When David Bushby meowed at Penny Wong in Parliament, she quickly called it for what it was – a sexist slur and completely unacceptable. I bet that behind the scenes were men with boyish giggles and women with indulgently raised eyebrows and forgiving smiles as the sheepish shrugged off unnecessary sensitivity.
Clearly it was not a heinous offence because less than a month later, childish, sexist, Labor copy cat, Joel Fitzgibbon meowed at Julie Bishop.
Fitzgibbon’s sexist mockery of the deputy leader of the opposition was addressed with stern words by the Prime Minister, but it was given barely any coverage. We were implicitly encouraged to accept it as nothing more than thoughtlessness and ‘just’ another example of what we’ve learned to accept from the school yard nature of Parliament. There are, it was implied, far more important things to worry about.
It’s no wonder that most Australian men and women are blind to sexism. It gets smoothed over, or dismissed as not important, despite its impact on women, men, our communities, workplaces and institutions.
Sexism affects family dynamics, career expectations and opportunities for all. It also limits Australia’s ability to achieve its collective potential, increase national economic prosperity, and be globally competitive.
It’s unlikely to change when we reward men who remain boy-like for most of their lives.
I live, work and socialise with many great Australian anglo, and wanna be anglo blokes (like those who dominate senior positions and board rooms in public and corporate Australia). They range in age from their early twenties to their early eighties. They include the employed and unemployed in a variety of fields and at different stages of their working lives. They include professionals in senior leadership positions, academics, uni students, labourers, economists, lawyers, sales reps, public servants, builders, plumbers, doctors, retirees, teachers, consultants and artists.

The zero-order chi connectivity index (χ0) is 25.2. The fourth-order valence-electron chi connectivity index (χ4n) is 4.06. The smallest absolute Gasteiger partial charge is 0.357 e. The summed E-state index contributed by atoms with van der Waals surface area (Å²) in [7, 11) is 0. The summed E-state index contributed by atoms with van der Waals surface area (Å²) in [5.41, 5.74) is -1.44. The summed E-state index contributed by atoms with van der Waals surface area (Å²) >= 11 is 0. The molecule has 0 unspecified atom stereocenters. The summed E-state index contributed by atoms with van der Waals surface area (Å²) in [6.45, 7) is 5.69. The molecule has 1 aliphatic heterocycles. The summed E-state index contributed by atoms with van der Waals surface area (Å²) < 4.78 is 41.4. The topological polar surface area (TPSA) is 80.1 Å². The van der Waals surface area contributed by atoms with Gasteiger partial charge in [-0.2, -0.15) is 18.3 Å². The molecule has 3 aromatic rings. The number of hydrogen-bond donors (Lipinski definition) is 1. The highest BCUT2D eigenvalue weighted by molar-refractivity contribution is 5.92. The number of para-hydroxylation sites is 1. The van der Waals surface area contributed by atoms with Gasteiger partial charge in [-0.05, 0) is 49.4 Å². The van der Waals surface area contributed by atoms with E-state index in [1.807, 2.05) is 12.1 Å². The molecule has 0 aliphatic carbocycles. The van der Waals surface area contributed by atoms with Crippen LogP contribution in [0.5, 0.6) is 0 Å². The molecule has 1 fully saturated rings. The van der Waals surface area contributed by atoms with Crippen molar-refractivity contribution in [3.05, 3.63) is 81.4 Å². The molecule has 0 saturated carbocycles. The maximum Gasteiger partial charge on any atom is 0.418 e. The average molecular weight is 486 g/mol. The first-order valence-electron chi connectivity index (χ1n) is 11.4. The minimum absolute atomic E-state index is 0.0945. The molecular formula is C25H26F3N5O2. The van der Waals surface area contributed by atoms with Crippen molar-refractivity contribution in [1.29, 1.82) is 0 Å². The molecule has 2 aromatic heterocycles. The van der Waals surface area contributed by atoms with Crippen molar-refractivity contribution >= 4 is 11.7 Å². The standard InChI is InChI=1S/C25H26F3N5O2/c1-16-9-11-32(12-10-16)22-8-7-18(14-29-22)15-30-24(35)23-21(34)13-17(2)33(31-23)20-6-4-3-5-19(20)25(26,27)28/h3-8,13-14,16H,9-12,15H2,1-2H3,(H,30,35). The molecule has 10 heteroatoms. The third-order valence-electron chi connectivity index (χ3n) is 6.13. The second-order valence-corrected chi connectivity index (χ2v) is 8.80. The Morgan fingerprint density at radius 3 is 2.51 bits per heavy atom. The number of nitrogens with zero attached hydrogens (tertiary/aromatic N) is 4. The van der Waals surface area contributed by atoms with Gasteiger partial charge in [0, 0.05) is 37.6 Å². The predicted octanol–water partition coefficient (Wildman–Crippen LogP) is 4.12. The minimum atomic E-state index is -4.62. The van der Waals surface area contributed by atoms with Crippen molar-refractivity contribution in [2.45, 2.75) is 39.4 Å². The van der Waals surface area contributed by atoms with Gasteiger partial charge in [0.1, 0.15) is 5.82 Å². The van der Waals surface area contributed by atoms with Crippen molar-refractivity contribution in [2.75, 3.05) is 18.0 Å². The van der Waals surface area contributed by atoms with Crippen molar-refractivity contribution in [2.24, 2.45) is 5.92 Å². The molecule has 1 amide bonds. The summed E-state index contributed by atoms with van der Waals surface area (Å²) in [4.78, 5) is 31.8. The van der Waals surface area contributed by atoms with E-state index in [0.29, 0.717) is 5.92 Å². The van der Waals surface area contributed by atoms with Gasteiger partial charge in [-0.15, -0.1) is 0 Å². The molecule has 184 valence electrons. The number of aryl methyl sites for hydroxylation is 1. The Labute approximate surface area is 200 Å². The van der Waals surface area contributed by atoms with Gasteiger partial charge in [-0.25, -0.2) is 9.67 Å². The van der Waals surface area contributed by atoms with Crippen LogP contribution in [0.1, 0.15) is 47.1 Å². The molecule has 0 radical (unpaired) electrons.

These blokes all share an Australian larrikinism that is affable, light hearted and fun. I enjoy their company, am used to indulging and participating in their banter and teasing and find their playfulness fun and easy to be around. But the change agent in me is becoming deeply disturbed by it. The playfulness camouflages and subtly reinforces racism, sexism, and homophobia. When the behaviour or banter gets unruly or out of line, the offender is scolded, but because it’s inherently light-hearted, it’s accepted as nothing too serious.
But what chance do guys have to grow up and mature into men in this country?
As a nation, we idolise sportsmen of all types and badly behaved footballers. We revere rugged bush jocks (Steve Irwin and the Grylls guy who eats spiders and drinks his own urine) and go foot thumping mad over rock stars past their use by date.
We’re suspicious of intellectuals, scientists and entrepreneurs, and we dismiss artists as wankers.
We watch the aggressive intellect-free political debate that relies on one liners and one upmanship.
We’re fed pages about the sexual exploits of philandering and model attracting European Prime Ministers, written to invite envy and macho respect.
It’s no wonder our men don’t grow up. But while they remain in this perpetual state of immaturity, while we all accept it as the status quo, our nation won’t grow up either. Sexism and discrimination will continue, males will be over-represented in politics, boardrooms and executive suites and we’ll continue to watch nothing much change.